The United States and the EU share common values and are at the front-line in defending human rights, US Ambassador Gordon Sondland writes on the 70th anniversary of the adoption of the Universal Declaration of Human Rights.
Gordon Sondland is the US Ambassador to the European Union.
The United States and the European Union have a relationship that, at its core, is founded upon our shared values. Among these values is an abiding respect for human rights and a commitment to upholding and defending those rights worldwide. Fortunately, we are not alone in this endeavour.
On December 10, 1948, the United Nations unanimously adopted the Universal Declaration of Human Rights (UDHR), a set of rights to which all individuals are entitled. These include the freedoms of expression, association, and peaceful assembly. The freedoms of religion or belief.
The right to form and join trade unions. The right to be free from torture and cruel, inhuman, or degrading treatment or punishment. Under the UDHR, every human being in the world can claim these rights, no matter their citizenship or allegiance.
The UDHR was born of the tragedy of the Second World War, which showed that governments that have no regard for the rights of their citizens similarly have no reservations about immersing the world into a terrible conflict for their own aims.
The founders of the United Nations knew that peace could only be achieved when human rights were respected and set out to create a common framework that all nations could embrace – a set of universal rights that recognized the primacy of individual human dignity.
Since the adoption of the UDHR in 1948, there have been extraordinary accomplishments in human freedom. For example, the anti-apartheid struggle in South Africa in the 1970s, followed by its peace and reconciliation stages in the 1980s and 1990s. Or Poland’s Solidarity movement, where labourers demanded the right to live and work without fear of repression or retaliation from their government.
There have also been countless stories of individuals standing up for their rights. Malala Yousafzai survived being shot at the age of 15 by Taliban gunmen in Pakistan simply for attending school.
She went on to become a resolute and inspiring voice for equality, winning both the Sakharov Prize and the Nobel Peace Prize for her efforts. This year, the European Parliament will award its Sakharov Prize to Ilham Tohti, a Uighur economist and activist serving a life sentence in China on separatism-related charges.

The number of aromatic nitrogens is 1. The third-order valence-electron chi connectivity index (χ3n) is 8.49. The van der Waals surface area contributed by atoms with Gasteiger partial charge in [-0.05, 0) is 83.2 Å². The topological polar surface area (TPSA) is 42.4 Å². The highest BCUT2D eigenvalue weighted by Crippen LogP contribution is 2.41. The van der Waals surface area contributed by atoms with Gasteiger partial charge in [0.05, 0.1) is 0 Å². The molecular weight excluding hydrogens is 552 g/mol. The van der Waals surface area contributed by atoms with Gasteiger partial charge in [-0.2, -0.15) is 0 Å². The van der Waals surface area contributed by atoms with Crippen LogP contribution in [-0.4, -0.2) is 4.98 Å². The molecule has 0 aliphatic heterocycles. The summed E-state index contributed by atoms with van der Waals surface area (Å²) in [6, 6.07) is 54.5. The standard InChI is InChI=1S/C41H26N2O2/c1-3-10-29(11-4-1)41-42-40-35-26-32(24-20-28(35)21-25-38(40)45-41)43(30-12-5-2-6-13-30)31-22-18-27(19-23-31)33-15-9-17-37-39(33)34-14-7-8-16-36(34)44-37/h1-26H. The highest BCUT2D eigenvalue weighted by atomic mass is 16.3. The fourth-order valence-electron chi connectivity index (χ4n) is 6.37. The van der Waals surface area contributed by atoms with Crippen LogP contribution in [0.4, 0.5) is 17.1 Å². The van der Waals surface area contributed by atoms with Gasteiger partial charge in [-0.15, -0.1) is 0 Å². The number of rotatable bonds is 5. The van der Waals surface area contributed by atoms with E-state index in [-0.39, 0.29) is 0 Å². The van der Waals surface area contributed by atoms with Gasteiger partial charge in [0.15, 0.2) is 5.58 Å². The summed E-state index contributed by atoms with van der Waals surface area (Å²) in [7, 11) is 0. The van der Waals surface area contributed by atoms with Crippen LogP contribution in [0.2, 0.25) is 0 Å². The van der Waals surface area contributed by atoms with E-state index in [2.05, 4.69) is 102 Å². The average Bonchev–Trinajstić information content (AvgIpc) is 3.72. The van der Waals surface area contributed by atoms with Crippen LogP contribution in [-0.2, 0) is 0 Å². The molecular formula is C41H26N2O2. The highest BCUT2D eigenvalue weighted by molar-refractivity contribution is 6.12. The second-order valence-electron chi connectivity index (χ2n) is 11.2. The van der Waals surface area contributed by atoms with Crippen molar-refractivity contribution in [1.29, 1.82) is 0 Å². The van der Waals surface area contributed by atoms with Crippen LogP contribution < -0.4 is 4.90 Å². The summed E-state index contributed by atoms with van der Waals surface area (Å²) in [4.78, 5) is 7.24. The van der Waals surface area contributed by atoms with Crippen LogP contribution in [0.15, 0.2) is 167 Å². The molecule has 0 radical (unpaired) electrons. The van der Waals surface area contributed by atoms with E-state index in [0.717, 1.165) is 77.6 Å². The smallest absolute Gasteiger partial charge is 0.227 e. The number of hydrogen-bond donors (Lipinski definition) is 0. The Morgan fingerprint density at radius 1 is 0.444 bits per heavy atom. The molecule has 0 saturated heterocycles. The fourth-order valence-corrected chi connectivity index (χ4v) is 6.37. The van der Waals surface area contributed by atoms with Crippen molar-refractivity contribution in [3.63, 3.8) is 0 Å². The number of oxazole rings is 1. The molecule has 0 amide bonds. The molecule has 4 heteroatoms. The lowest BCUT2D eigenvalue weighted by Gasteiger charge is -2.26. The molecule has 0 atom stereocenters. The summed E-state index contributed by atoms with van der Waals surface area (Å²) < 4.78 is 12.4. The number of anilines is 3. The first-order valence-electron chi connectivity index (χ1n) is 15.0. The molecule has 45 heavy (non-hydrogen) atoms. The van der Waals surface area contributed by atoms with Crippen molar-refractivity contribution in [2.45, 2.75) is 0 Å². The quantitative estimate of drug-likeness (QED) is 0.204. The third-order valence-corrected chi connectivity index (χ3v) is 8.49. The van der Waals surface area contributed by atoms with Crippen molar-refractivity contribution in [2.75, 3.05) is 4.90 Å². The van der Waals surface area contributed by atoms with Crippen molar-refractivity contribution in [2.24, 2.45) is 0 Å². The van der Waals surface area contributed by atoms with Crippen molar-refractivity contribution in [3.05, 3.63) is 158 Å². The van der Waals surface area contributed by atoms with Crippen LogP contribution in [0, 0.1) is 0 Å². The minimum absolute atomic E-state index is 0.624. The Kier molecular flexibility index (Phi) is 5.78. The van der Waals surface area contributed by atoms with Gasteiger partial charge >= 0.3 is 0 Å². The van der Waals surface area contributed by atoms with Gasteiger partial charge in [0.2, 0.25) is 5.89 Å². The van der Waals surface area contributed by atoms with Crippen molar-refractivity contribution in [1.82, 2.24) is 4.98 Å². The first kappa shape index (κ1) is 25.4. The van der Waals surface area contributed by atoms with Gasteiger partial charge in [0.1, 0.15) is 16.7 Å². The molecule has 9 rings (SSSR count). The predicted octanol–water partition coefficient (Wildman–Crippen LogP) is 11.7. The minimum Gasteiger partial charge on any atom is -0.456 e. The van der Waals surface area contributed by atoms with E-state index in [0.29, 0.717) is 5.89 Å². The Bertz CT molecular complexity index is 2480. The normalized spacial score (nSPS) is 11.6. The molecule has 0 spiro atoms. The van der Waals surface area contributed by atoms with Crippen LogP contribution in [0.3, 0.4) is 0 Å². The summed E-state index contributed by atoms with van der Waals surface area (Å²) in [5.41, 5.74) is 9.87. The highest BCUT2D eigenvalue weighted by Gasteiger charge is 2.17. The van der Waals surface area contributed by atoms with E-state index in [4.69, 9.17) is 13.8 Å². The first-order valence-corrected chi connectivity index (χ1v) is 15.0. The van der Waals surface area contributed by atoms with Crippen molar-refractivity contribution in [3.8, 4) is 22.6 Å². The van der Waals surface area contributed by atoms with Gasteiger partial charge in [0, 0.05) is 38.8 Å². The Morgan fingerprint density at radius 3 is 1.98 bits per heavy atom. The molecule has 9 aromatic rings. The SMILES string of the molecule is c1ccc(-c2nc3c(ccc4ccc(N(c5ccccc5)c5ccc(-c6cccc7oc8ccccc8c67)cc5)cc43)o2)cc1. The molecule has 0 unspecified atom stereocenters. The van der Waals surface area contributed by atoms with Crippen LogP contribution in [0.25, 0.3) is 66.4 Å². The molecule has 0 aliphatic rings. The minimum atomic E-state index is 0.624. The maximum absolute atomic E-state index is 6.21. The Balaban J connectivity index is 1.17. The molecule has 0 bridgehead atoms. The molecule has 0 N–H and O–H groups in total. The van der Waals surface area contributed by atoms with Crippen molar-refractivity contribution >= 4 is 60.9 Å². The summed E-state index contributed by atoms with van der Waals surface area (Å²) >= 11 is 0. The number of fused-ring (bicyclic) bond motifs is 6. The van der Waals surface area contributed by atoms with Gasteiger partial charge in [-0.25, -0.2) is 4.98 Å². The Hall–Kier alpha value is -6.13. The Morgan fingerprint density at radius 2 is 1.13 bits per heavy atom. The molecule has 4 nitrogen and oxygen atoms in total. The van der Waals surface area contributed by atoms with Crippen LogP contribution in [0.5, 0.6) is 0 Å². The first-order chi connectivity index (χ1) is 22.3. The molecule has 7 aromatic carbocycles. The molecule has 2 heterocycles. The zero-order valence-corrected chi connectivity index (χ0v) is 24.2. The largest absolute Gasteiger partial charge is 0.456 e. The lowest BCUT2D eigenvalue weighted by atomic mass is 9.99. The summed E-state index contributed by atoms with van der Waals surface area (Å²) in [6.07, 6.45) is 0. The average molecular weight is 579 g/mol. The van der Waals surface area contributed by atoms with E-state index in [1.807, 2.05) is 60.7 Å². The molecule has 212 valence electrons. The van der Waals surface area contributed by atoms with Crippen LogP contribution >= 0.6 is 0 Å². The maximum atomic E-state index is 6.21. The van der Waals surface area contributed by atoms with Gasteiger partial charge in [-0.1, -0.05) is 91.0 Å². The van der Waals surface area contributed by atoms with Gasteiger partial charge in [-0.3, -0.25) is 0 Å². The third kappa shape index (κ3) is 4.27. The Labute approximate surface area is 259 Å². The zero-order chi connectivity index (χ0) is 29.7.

Sadly, anyone reading the news today can see that the human rights and fundamental freedoms set forth in the UDHR are not respected by all nations. Some of today’s worst abusers of human rights were original adopters of the UDHR who committed themselves to defending those rights.
For example, the Chinese government has forced more than one million Uighurs and members of other Muslim minority groups into internment camps in the Xinjiang region of China since April 2017. The allegations of forced labour, torture, and other inhumane conditions in the camps belie the Chinese government’s claims that their purpose is education.
In Venezuela, the brutal repression of human rights under the Maduro regime involves credible reports of extrajudicial killings, torture, and suppression of the freedoms of speech and association.
In Iran, the regime’s un-elected Supreme Leader prioritises encouraging regional chaos over improving the lives of the Iranian people. Its long history of severe discrimination against women also continues unabated, with women sentenced to as many as 23 years in prison for not wearing a hijab in public.
In Russia, the government increasingly restricts freedom of expression and Internet freedom. Civil society and the independent press face constant harassment, character smears, threats and violence. In the Republic of Chechnya, torture, enforced disappearances, and mass extrajudicial killings reportedly take place with total impunity.
Yet, it is not only governments that have the duty to protect human rights. Governments are, after all, composed of individuals. Every person has a role to play in protecting and standing up for human rights, as well.
How can we do this? We can educate ourselves by learning about the rights guaranteed under the UDHR and about current human rights challenges around the world. We can join the call for accountability, drawing attention to states that abuse human rights and urging them to uphold their commitments.
We can also call upon our own governments to speak up when abuses take place elsewhere in the world.
I can assure you that the United States and its people remain committed to human rights. We are on the front lines, advocating for every person around the globe to enjoy their rights.
These freedoms are the shared birthright of all persons, as declared by the community of nations on December 10, 1948.